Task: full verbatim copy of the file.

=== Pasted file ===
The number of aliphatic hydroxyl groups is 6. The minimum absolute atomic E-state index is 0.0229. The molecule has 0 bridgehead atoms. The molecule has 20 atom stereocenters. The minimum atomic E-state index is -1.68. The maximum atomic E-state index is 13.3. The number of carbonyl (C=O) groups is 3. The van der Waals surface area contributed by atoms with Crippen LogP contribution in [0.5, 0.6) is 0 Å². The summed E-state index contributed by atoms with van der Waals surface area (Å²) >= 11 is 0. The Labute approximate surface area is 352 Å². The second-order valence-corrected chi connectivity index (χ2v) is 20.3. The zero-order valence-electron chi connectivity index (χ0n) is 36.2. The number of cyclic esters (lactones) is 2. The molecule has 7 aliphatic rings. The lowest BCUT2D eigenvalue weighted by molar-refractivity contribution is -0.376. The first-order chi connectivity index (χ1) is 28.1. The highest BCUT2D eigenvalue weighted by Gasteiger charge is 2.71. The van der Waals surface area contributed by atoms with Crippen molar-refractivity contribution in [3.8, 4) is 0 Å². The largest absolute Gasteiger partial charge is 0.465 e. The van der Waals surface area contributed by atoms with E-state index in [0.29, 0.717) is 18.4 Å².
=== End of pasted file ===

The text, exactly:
The number of aliphatic hydroxyl groups is 6. The minimum absolute atomic E-state index is 0.0229. The molecule has 0 bridgehead atoms. The molecule has 20 atom stereocenters. The minimum atomic E-state index is -1.68. The maximum atomic E-state index is 13.3. The number of carbonyl (C=O) groups is 3. The van der Waals surface area contributed by atoms with Crippen LogP contribution in [0.5, 0.6) is 0 Å². The summed E-state index contributed by atoms with van der Waals surface area (Å²) >= 11 is 0. The Labute approximate surface area is 352 Å². The second-order valence-corrected chi connectivity index (χ2v) is 20.3. The zero-order valence-electron chi connectivity index (χ0n) is 36.2. The number of cyclic esters (lactones) is 2. The molecule has 7 aliphatic rings. The lowest BCUT2D eigenvalue weighted by molar-refractivity contribution is -0.376. The first-order chi connectivity index (χ1) is 28.1. The highest BCUT2D eigenvalue weighted by Gasteiger charge is 2.71. The van der Waals surface area contributed by atoms with Crippen molar-refractivity contribution in [3.8, 4) is 0 Å². The largest absolute Gasteiger partial charge is 0.465 e. The van der Waals surface area contributed by atoms with E-state index in [0.29, 0.717) is 18.4 Å².